Singapore Announces Order For First F-35A Fighters as U.S. Deeply Cuts its Own Purchases

Singapore Announces Order For First F-35A Fighters as U.S. Deeply Cuts its Own Purchases

The Singaporean Ministry of Defence announced on February 28 that the country would place an order for eight F-35A fifth generation fighters, which would supplement an existing order for 12 F-35B fighters set to begin deliveries in 2026. The F-35B costs approximately 50 percent more than the more basic A variant to procure and has significantly higher operational costs, but is prized by the city state for its ability to conduct short takeoffs and vertical landings. This capability was initially intended primarily to allow the aircraft to operate from aircraft carriers which lack arresting gear or catapult launch systems, but is also useful for services which anticipate a need to operate from short or makeshift airfields. Singapore has by far the smallest landmass of any operator of the F-35, and is also the only client for the F-35B which does not deploy aircraft carriers. Where low international demand for the F-35B means the aircraft can be delivered relatively quickly, particularly as the leading foreign client for the class the British Royal Navy has significantly reduced its own orders, a very long order queue for the F-35A and persistent production shortfalls means the aircraft are not expected to be delivered until around 2030.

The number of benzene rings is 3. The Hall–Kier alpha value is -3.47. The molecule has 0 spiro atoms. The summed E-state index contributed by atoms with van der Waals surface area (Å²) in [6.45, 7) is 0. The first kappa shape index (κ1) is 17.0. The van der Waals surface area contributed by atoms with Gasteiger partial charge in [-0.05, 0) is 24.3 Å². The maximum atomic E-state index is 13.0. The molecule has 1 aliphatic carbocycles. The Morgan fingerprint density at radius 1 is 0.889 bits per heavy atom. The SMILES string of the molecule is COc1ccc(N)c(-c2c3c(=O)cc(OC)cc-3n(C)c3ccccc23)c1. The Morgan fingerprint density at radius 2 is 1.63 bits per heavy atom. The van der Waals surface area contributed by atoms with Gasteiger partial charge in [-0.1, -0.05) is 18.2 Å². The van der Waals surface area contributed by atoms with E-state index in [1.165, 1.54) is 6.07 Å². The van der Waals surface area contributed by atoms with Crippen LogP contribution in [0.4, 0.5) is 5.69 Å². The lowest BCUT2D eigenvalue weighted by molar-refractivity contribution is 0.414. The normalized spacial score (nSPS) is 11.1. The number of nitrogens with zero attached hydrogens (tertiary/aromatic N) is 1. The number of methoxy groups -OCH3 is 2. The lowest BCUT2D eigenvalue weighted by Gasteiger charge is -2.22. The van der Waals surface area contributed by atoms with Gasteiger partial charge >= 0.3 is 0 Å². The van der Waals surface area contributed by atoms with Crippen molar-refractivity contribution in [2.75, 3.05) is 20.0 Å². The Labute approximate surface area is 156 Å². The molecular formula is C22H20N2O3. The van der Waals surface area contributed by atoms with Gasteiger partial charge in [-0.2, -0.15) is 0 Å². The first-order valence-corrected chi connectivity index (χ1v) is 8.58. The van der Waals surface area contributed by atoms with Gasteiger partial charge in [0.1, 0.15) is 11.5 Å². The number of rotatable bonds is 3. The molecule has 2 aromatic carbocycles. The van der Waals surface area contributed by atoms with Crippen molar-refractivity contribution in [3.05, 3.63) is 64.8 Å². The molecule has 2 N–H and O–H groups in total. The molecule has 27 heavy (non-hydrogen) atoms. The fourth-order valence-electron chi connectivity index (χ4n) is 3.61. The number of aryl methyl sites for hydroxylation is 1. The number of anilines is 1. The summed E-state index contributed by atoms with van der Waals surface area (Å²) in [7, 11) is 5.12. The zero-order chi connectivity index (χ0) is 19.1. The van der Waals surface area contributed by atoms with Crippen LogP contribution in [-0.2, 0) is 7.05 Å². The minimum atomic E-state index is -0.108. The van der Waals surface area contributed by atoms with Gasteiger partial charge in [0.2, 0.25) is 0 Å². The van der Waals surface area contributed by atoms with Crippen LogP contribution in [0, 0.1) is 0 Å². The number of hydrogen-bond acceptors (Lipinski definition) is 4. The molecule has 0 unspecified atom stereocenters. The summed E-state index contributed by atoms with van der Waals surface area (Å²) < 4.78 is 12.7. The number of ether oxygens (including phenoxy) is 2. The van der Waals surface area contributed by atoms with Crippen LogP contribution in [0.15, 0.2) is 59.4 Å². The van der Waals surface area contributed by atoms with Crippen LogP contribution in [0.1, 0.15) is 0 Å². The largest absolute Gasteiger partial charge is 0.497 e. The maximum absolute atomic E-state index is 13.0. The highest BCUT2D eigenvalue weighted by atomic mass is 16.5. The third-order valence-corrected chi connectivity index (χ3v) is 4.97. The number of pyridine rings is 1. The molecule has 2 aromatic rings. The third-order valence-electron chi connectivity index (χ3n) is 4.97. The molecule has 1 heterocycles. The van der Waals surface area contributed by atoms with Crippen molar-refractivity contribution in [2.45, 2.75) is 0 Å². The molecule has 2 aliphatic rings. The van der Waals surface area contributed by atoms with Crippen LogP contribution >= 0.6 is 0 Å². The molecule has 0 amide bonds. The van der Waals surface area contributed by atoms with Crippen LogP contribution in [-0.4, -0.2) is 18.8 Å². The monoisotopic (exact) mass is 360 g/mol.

Confirmation that Singapore will acquire the F-35A follows a report from Reuters that the United States Military will make an 18 percent cut to its own F-35 procurement, reducing expenditure on acquiring the aircraft by $1.6 billion in 2025. Acquisitions will fall from 83 to under 70 aircraft. Shares of the F-35’s primary contractor Lockheed Martin fell by 2.6 percent after this was first reported. This notably follows a significant shortfall in deliveries in 2023 due to new issues with the aircraft’s development that surfaced that year. In early 2022 the Pentagon also cut planned F-35 acquisitions by 35 percent from 94 to 61 aircraft. The strain on the American military budget has increased considerably since then due to both ongoing military operations against Russian forces in Ukraine, and to a surge in American military involvement in the Middle East from October 2023 to support Israeli forces against a number of regional state and non state actors. With a gridlock in the U.S. Congress leaving it unable to approve new funding, due to disagreements between the Democratic and Republican parties over whether to include tens of billions of dollars in aid to Ukraine in new spending packages, several federal agencies, including the Department of Defence have been forced to operate under stopgap funding bills. This freezes all types of defence spending at levels seen in 2022.